For a movie that features fright-wigs, war elephants, monkeys and man-love, Alexander is surprisingly dull. Everything that could go wrong with it has gone wrong, and yet – it only fitfully reaches maximum hysteria. It may be something to do with Colin Farrell still sort-of believing he was in a credible star vehicle, or maybe because Oliver Stone can’t quite bring himself to launch Alexander into the stratosphere of camp. And it’s a shame, because Alexander could be a really good bad movie. Every scene is poised for kitsch. Is it schadenfreude to wish disaster on a movie? Or would relishing disaster have made Alexander great?
Starting with Anthony Hopkins in a toga (how can this movie go wrong?), Alexander tells the story of Alexander the Great in flashback. Hopkins plays an aged Ptolemy – once a friend to Alexander – looking back on events that shaped the ancient world. Young Alexander is a strong-willed Irish boy (to go by his accent) with a knack for horse-whispering. His father is a drunken tyrant who tells him women are all part-Medea. His mother is sex goddess who grants him an Oedipus complex. Alexander grows up to be “as close to a god” as anything Ptolemy has ever known. To us he seems more a weepy neurotic, but then – we weren’t there. We can only groan.
Colin Farrell looks confused for much of Alexander. He’s keenly aware just how bad he looks with blond hair. But what can he do? He’s gotta lead the Greeks into Asia, or India, or where-ever-the-hell. There’s no time to worry about what’s on his head. He’s playing a man who conquered the known world by the time was 30. How do you play that? Smug? Like Val Kilmer in his younger days? Or heroic! The way Tom Cruise would play it. Farrell settles for conflicted. Like Colin Farrell being asked by play a bi-sexual military genius. Farrell’s Alexander looks like he’d have a pretty major struggle on his hands choosing hair dye, let alone subduing Sogdiana. But part of that must be down to Oliver Stone. As in Nixon, Stone clearly sees parts of himself in this tortured leader. The notion of men haggard by glory has always appealed to Stone’s vanity. When Farrell overcomes mutiny in the ranks with a speech that’s nine parts desperation to one part inspiration (“You men, you break my heart!”), it’s hard not to see parallels with his director.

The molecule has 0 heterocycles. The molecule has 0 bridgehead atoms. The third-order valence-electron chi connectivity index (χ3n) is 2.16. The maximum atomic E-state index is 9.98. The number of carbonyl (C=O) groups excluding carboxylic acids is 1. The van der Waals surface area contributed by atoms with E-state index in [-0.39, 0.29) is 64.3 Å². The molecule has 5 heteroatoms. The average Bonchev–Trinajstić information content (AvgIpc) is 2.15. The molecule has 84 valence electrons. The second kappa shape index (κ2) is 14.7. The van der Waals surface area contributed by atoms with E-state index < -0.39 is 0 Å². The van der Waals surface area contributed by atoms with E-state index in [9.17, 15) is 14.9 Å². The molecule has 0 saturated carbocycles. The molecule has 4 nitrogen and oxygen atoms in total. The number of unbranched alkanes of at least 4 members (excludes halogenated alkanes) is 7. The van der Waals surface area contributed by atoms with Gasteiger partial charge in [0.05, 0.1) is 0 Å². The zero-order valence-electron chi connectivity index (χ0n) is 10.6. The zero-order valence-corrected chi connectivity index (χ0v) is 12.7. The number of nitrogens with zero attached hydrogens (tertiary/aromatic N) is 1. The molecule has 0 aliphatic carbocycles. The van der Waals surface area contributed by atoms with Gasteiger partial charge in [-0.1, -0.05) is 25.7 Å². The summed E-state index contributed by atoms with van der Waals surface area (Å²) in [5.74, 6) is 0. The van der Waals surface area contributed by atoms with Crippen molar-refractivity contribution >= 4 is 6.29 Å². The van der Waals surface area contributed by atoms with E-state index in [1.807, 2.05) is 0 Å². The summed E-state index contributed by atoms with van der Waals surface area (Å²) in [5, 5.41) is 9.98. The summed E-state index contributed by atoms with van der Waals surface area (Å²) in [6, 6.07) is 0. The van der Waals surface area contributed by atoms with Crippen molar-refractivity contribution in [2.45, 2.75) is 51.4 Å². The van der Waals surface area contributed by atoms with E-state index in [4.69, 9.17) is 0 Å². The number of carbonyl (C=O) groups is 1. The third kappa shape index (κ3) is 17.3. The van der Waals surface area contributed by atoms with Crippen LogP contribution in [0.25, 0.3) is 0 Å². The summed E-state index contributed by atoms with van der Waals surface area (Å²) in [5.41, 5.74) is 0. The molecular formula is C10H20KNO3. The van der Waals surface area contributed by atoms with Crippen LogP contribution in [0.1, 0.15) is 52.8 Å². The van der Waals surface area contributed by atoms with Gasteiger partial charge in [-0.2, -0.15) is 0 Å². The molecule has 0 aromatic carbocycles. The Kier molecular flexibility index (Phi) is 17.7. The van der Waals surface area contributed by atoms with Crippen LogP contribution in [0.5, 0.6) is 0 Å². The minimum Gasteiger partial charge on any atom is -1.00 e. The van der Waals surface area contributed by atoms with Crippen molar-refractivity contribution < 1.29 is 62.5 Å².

With Farrell taking up the lion’s share of screen time/responsibility-if-it-all-goes-tits-up, the rest of the cast set about enjoying themselves. Anthony Hopkins, on a paycheque day, plays Ptolemy like Anthony Hopkins in a toga. Val Kilmer plays Alexander’s father like a drunken lout. Angelina Jolie invents an accent. Rosario Dawson gets gloriously naked. Jared Leto applies eyeliner like there was no tomorrow. Christopher Plummer dispenses wisdom about what is and what isn’t ok for men in love. No-one seems to worry if any of the accents match, or if some actors are out-acted by their swords. Battle scenes are directed as a series of random shots of arrows, horses, elephants and severed legs. Ptolemy’s narration is designed to answer who did what to whom and when, but even he can’t explain why we’re told of Val Kilmer’s death scene an hour before we see it.
The movie, in the end, escapes its director. It looks like Stone was aiming for a complex, pan-nationalist, compassionately macho Alexander, but he winds up with Farrell in a black-day-at-the-salon wig, juggling his eyebrows every time Jared Leto walks by. Maybe if every character didn’t explain themselves like a Beginner’s Guide, maybe if Jared Leto had laid off the eyeliner, maybe if Stone hadn’t edited the battle scenes in a tumble-dryer… Maybe. But Alexander is a movie that sounded great over drinks and got made during a hang-over. There’s awkwardness to it. Call if off-season camp. Even the monkeys seem unsure.